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LiMo drives 18 phones, nine new members

Feb 11, 2008 — by Eric Brown — from the LinuxDevices Archive
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Eighteen mobile handsets that support the LiMo (Linux Mobile) Foundation platform have been announced by Aplix, LG Electronics, Motorola, NEC, Panasonic Mobile Communications, Purple Labs, and Samsung. The LiMO Foundation also announced the addition of nine new members, including Access, Orange, and AMD.

Launched only a year ago, the LiMo Foundation recently announced that its Linux-based open handset platform is on schedule for release in March. The R1 release will include public availability of the application programming interface (API) specifications, says the organization, enabling software vendors to port applications to the GTK-based stack. (LiMo tools partners Wind River and Azingo are expected to offer a special toolset for ISVs). The common mobile phone middleware platform is licensed within the membership under “fair and nondiscriminatory” license terms, says the group.

The 18 new LiMo-compliant handsets include many models already available in the market, as well as several new commercial and reference designs. Among the new commercial models, there's the Motorola U9, boasting a rounded, contemporary flip-phone form factor highlighted by an OLED external display. There's also a new Motorola Z6w model that adds WiFi to the existing MotoRokr Z6 (MotoRizr Z6 in Asia) design. Additionally, Motorola's Rokr Z6, RAZR2 V8, and haptics-enabled Rokr E8 also comply with LiMo specifications, Motorola said.


Motorola U9 gallery
(Click any view to enlarge)

New LiMo compliant commercial phones are available from other LiMo founding companies as follows:

  • NEC/NTT DoCoMo — FOMA N905i, FOMA N905mu (the “mu” is actually the Greek sign mu, which symbolizes “micro”), FOMA N705i and FOMA N705″mu”
  • Panasonic/NTT DoCoMo — FOMA P905i, FOMA P905iTV, FOMA P705i and FOMA P705″mu”
  • Samsung SGH-i800


NEC's (l-r) N705i, N705i micro, and N905i
(Click any phone to enlarge)


Panasonic's (l-r) P705i, P705i micro, P905iTV, and P905i
(Click any phone to enlarge)


Purple Magic
(Click for details)

The prototype and reference LiMo handsets that were announced are:

  • LG — LiMo Phone from LG Electronics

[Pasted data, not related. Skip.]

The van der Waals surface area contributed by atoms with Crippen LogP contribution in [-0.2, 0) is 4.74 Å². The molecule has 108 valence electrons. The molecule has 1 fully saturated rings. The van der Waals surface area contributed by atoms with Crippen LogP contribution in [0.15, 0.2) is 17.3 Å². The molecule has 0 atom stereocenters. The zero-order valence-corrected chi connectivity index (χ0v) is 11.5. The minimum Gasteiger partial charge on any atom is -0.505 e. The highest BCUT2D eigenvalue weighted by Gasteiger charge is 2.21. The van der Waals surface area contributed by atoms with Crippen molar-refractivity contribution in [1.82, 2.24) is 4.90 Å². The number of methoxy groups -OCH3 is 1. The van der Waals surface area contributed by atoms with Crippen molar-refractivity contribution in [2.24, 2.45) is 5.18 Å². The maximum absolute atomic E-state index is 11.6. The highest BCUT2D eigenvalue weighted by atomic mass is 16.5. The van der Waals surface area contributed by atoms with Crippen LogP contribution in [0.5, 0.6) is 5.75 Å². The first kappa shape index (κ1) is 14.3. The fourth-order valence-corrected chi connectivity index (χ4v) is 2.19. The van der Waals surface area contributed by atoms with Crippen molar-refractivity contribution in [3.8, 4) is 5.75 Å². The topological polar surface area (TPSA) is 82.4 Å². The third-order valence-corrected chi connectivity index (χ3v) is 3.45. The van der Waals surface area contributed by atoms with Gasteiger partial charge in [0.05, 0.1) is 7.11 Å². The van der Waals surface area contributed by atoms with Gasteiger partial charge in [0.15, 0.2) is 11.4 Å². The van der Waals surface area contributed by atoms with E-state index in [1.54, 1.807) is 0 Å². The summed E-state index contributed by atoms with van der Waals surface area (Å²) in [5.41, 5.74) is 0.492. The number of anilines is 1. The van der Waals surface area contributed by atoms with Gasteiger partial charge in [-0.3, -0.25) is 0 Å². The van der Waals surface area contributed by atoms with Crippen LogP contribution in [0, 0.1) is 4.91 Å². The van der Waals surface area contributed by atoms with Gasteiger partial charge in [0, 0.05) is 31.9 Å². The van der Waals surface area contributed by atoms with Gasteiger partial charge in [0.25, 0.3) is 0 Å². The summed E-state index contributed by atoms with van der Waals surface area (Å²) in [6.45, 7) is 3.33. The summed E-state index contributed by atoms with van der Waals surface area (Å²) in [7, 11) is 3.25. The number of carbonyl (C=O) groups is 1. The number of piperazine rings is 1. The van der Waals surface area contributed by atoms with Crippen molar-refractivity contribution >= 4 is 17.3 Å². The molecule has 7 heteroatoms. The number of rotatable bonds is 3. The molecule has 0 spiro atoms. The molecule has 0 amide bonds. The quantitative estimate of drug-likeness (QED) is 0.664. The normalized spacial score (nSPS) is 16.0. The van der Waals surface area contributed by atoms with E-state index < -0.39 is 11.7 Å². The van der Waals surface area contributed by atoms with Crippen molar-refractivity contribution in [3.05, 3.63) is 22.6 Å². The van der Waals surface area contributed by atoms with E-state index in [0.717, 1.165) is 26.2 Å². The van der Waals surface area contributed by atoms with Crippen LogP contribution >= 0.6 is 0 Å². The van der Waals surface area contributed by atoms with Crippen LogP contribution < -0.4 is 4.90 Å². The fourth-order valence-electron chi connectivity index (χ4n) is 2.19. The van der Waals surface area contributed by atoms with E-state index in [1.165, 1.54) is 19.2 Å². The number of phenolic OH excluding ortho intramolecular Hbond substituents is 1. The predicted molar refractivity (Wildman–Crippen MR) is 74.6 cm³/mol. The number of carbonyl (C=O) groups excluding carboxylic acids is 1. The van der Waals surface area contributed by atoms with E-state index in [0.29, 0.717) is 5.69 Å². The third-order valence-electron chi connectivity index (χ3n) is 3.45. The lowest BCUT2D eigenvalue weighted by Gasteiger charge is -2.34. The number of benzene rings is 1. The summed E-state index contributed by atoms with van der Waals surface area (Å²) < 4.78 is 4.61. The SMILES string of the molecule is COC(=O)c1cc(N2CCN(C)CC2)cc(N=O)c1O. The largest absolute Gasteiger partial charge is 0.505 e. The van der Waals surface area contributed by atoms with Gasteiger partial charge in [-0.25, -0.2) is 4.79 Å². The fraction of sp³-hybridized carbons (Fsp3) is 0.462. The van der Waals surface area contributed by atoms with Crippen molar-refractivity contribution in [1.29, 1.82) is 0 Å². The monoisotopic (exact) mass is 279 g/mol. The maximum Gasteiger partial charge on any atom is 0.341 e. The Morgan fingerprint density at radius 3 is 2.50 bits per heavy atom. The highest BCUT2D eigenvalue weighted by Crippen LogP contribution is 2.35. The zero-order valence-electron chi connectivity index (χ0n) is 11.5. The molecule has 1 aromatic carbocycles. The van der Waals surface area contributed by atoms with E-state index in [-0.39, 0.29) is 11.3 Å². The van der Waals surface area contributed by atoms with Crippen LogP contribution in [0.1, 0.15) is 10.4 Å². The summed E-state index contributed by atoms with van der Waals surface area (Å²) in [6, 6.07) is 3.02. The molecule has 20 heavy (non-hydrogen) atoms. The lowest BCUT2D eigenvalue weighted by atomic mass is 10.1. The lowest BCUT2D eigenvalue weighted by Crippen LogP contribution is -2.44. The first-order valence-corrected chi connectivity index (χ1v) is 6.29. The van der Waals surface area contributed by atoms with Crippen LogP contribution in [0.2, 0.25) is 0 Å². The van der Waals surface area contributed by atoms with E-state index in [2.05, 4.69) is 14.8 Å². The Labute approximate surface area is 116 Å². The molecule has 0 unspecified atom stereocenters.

• Aplix — Opal
  • Purple Labs – Purple Magic (pictured at right

New members bring total to 32

The nine new LiMo members include Linux mobile software firm Access and British wireless provider Orange, two firms that have been instrumental in pushing a more formal Linux Phone Standards (LiPS) specification for mobile phones since 2005. The LiPS Forum released its first specification in December, despite having been eclipsed somewhat recently by the momentum of LiMo, as well as that of higher-level mobile middleware platforms such as Google Android. LiPS Executive Director Bill Weinberg commented, “With the exception of Trolltech, members have stated their intention to remain in LiPS.”

Orange is joining as a Founder member, joining existing Founder members Motorola, NEC, NTT DoCoMo, Panasonic Mobile, Samsung, and Vodafone. Access joins as a Core member.

The full list of new LiMo members, which brings the total to 32 members, is as follows:

Stated Morgan Gillis, executive director of the LiMo Foundation, “The breadth of the initial wave of LiMo handsets — 18 models from 7 vendors — consolidates LiMo's role as the unifying force within Mobile Linux. We believe our rapid progress is propelled by LiMo's inclusive and transparent governance model — with shared leadership and shared decision making — and pragmatic, code-centric approach to open-source innovation.”

Stated LiMo chairperson Kiyohito Nagata, of NTT DoCoMo, “The mobile industry is embracing Linux and openness as the key enablers of lower device development costs, increased flexibility, and quicker time to market for innovative services of all kinds.”

LiMo's technology is being showcased in Booth 8b135, Hall 8 at the Mobile World Congress, going on now in Barcelona.


 
This article was originally published on LinuxDevices and has been donated to the open source community by QuinStreet Inc. Please visit LinuxToday.com for up-to-date news and articles about Linux and open source.

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